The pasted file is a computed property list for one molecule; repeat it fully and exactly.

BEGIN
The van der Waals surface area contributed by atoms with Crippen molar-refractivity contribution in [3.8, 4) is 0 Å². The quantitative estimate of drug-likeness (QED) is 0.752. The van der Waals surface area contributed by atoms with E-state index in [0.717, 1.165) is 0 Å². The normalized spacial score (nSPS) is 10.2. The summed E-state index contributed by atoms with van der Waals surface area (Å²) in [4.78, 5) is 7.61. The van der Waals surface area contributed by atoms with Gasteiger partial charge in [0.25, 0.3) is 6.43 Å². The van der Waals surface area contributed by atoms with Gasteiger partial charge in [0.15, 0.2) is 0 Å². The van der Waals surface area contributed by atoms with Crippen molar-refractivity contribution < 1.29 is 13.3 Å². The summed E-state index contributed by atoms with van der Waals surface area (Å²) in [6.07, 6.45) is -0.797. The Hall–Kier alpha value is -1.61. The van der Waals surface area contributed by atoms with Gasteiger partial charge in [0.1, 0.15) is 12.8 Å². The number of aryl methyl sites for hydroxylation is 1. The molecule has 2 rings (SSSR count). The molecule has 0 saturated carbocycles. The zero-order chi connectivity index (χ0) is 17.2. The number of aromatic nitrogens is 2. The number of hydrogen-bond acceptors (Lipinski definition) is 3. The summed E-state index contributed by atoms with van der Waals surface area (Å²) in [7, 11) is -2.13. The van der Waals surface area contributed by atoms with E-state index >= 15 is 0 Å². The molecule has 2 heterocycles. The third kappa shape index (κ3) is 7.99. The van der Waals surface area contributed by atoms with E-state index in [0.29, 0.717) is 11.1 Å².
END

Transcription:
The van der Waals surface area contributed by atoms with Crippen molar-refractivity contribution in [3.8, 4) is 0 Å². The quantitative estimate of drug-likeness (QED) is 0.752. The van der Waals surface area contributed by atoms with E-state index in [0.717, 1.165) is 0 Å². The normalized spacial score (nSPS) is 10.2. The summed E-state index contributed by atoms with van der Waals surface area (Å²) in [4.78, 5) is 7.61. The van der Waals surface area contributed by atoms with Gasteiger partial charge in [0.25, 0.3) is 6.43 Å². The van der Waals surface area contributed by atoms with Gasteiger partial charge in [0.15, 0.2) is 0 Å². The van der Waals surface area contributed by atoms with Crippen molar-refractivity contribution < 1.29 is 13.3 Å². The summed E-state index contributed by atoms with van der Waals surface area (Å²) in [6.07, 6.45) is -0.797. The Hall–Kier alpha value is -1.61. The van der Waals surface area contributed by atoms with Gasteiger partial charge in [0.1, 0.15) is 12.8 Å². The number of aryl methyl sites for hydroxylation is 1. The molecule has 2 rings (SSSR count). The molecule has 0 saturated carbocycles. The zero-order chi connectivity index (χ0) is 17.2. The number of aromatic nitrogens is 2. The number of hydrogen-bond acceptors (Lipinski definition) is 3. The summed E-state index contributed by atoms with van der Waals surface area (Å²) in [7, 11) is -2.13. The van der Waals surface area contributed by atoms with E-state index >= 15 is 0 Å². The molecule has 2 heterocycles. The third kappa shape index (κ3) is 7.99. The van der Waals surface area contributed by atoms with E-state index in [0.29, 0.717) is 11.1 Å².